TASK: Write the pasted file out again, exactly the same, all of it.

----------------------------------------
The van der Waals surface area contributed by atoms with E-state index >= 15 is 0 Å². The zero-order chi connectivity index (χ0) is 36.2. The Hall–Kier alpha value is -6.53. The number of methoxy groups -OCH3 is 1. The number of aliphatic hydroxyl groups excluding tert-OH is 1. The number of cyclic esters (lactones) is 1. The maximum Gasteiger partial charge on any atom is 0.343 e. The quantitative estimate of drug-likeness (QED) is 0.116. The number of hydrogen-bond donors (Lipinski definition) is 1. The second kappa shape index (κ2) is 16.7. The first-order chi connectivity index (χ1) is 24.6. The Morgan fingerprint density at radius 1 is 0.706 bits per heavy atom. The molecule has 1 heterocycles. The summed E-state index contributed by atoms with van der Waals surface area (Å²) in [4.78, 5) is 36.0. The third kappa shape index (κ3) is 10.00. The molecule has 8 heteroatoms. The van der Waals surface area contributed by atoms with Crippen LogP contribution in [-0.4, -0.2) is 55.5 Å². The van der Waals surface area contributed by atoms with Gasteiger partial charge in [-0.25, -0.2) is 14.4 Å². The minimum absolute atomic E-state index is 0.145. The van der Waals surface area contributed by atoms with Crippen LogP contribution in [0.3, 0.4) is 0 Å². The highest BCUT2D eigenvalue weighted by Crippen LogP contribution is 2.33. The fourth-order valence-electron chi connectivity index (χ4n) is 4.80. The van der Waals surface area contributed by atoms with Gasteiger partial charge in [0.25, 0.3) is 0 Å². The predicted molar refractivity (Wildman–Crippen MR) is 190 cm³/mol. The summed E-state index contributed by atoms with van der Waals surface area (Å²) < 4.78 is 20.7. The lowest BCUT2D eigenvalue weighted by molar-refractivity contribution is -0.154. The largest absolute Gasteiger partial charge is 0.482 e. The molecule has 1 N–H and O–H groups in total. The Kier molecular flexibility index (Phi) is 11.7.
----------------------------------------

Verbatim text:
The van der Waals surface area contributed by atoms with E-state index >= 15 is 0 Å². The zero-order chi connectivity index (χ0) is 36.2. The Hall–Kier alpha value is -6.53. The number of methoxy groups -OCH3 is 1. The number of aliphatic hydroxyl groups excluding tert-OH is 1. The number of cyclic esters (lactones) is 1. The maximum Gasteiger partial charge on any atom is 0.343 e. The quantitative estimate of drug-likeness (QED) is 0.116. The number of hydrogen-bond donors (Lipinski definition) is 1. The second kappa shape index (κ2) is 16.7. The first-order chi connectivity index (χ1) is 24.6. The Morgan fingerprint density at radius 1 is 0.706 bits per heavy atom. The molecule has 1 heterocycles. The summed E-state index contributed by atoms with van der Waals surface area (Å²) in [4.78, 5) is 36.0. The third kappa shape index (κ3) is 10.00. The molecule has 8 heteroatoms. The van der Waals surface area contributed by atoms with Crippen LogP contribution in [-0.4, -0.2) is 55.5 Å². The van der Waals surface area contributed by atoms with Gasteiger partial charge in [-0.25, -0.2) is 14.4 Å². The minimum absolute atomic E-state index is 0.145. The van der Waals surface area contributed by atoms with Crippen LogP contribution in [0.3, 0.4) is 0 Å². The highest BCUT2D eigenvalue weighted by Crippen LogP contribution is 2.33. The fourth-order valence-electron chi connectivity index (χ4n) is 4.80. The van der Waals surface area contributed by atoms with Gasteiger partial charge in [0.25, 0.3) is 0 Å². The predicted molar refractivity (Wildman–Crippen MR) is 190 cm³/mol. The summed E-state index contributed by atoms with van der Waals surface area (Å²) < 4.78 is 20.7. The lowest BCUT2D eigenvalue weighted by molar-refractivity contribution is -0.154. The largest absolute Gasteiger partial charge is 0.482 e. The molecule has 1 N–H and O–H groups in total. The Kier molecular flexibility index (Phi) is 11.7.